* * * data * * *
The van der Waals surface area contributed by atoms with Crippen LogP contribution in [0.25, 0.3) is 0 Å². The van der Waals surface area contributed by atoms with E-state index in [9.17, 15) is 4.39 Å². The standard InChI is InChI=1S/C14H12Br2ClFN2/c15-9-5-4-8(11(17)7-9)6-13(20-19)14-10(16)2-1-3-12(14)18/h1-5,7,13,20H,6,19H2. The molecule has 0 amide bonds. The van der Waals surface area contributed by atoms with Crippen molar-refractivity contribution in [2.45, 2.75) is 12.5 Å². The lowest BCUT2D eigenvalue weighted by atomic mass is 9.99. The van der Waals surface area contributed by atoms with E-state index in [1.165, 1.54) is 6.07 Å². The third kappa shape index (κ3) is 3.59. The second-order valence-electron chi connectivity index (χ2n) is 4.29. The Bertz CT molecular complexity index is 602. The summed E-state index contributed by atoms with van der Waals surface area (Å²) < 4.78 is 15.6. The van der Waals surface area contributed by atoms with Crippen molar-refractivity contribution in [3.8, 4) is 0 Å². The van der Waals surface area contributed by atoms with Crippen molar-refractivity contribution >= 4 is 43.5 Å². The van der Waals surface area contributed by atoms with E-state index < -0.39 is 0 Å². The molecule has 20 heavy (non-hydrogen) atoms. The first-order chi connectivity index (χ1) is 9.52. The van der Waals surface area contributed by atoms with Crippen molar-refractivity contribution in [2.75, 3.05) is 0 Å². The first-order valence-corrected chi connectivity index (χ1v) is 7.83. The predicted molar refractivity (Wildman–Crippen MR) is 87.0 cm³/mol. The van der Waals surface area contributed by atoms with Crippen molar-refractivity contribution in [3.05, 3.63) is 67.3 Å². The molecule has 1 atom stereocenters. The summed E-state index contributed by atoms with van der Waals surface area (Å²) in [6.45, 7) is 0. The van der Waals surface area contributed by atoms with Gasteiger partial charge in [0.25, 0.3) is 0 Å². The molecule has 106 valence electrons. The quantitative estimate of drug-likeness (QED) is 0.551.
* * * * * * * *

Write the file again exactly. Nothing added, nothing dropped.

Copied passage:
The van der Waals surface area contributed by atoms with Crippen LogP contribution in [0.25, 0.3) is 0 Å². The van der Waals surface area contributed by atoms with E-state index in [9.17, 15) is 4.39 Å². The standard InChI is InChI=1S/C14H12Br2ClFN2/c15-9-5-4-8(11(17)7-9)6-13(20-19)14-10(16)2-1-3-12(14)18/h1-5,7,13,20H,6,19H2. The molecule has 0 amide bonds. The van der Waals surface area contributed by atoms with Crippen molar-refractivity contribution in [2.45, 2.75) is 12.5 Å². The lowest BCUT2D eigenvalue weighted by atomic mass is 9.99. The van der Waals surface area contributed by atoms with E-state index in [1.165, 1.54) is 6.07 Å². The third kappa shape index (κ3) is 3.59. The second-order valence-electron chi connectivity index (χ2n) is 4.29. The Bertz CT molecular complexity index is 602. The summed E-state index contributed by atoms with van der Waals surface area (Å²) < 4.78 is 15.6. The van der Waals surface area contributed by atoms with Crippen molar-refractivity contribution in [3.8, 4) is 0 Å². The van der Waals surface area contributed by atoms with Crippen molar-refractivity contribution >= 4 is 43.5 Å². The van der Waals surface area contributed by atoms with E-state index < -0.39 is 0 Å². The molecule has 20 heavy (non-hydrogen) atoms. The first-order chi connectivity index (χ1) is 9.52. The van der Waals surface area contributed by atoms with Crippen molar-refractivity contribution in [2.75, 3.05) is 0 Å². The first-order valence-corrected chi connectivity index (χ1v) is 7.83. The predicted molar refractivity (Wildman–Crippen MR) is 87.0 cm³/mol. The van der Waals surface area contributed by atoms with Crippen molar-refractivity contribution in [3.05, 3.63) is 67.3 Å². The molecule has 1 atom stereocenters. The summed E-state index contributed by atoms with van der Waals surface area (Å²) in [6.45, 7) is 0. The van der Waals surface area contributed by atoms with Gasteiger partial charge in [0.25, 0.3) is 0 Å². The molecule has 106 valence electrons. The quantitative estimate of drug-likeness (QED) is 0.551.